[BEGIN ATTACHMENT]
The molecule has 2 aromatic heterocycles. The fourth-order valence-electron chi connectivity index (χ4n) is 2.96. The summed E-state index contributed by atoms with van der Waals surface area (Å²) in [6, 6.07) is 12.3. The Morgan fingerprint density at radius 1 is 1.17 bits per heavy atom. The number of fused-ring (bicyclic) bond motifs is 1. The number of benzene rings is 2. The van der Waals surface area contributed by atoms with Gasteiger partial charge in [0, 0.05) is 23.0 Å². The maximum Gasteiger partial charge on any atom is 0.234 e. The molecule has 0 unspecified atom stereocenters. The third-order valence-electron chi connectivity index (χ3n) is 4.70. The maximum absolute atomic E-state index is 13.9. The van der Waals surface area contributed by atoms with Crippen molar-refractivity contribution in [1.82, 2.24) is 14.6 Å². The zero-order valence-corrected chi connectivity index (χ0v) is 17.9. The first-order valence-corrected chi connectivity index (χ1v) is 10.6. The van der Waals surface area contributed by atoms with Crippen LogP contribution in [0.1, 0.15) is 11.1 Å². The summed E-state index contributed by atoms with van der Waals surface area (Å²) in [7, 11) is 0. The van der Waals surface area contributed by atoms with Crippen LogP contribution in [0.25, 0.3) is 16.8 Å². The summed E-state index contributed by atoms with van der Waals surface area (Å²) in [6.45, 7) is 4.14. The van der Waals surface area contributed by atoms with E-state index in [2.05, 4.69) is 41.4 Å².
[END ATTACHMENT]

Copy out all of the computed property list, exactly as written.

The molecule has 2 aromatic heterocycles. The fourth-order valence-electron chi connectivity index (χ4n) is 2.96. The summed E-state index contributed by atoms with van der Waals surface area (Å²) in [6, 6.07) is 12.3. The Morgan fingerprint density at radius 1 is 1.17 bits per heavy atom. The number of fused-ring (bicyclic) bond motifs is 1. The number of benzene rings is 2. The van der Waals surface area contributed by atoms with Gasteiger partial charge in [0, 0.05) is 23.0 Å². The maximum Gasteiger partial charge on any atom is 0.234 e. The molecule has 0 unspecified atom stereocenters. The third-order valence-electron chi connectivity index (χ3n) is 4.70. The maximum absolute atomic E-state index is 13.9. The van der Waals surface area contributed by atoms with Crippen molar-refractivity contribution in [1.82, 2.24) is 14.6 Å². The zero-order valence-corrected chi connectivity index (χ0v) is 17.9. The first-order valence-corrected chi connectivity index (χ1v) is 10.6. The van der Waals surface area contributed by atoms with Crippen LogP contribution in [0.1, 0.15) is 11.1 Å². The summed E-state index contributed by atoms with van der Waals surface area (Å²) in [7, 11) is 0. The van der Waals surface area contributed by atoms with Crippen LogP contribution in [0.25, 0.3) is 16.8 Å². The summed E-state index contributed by atoms with van der Waals surface area (Å²) in [6.45, 7) is 4.14. The van der Waals surface area contributed by atoms with E-state index in [2.05, 4.69) is 41.4 Å².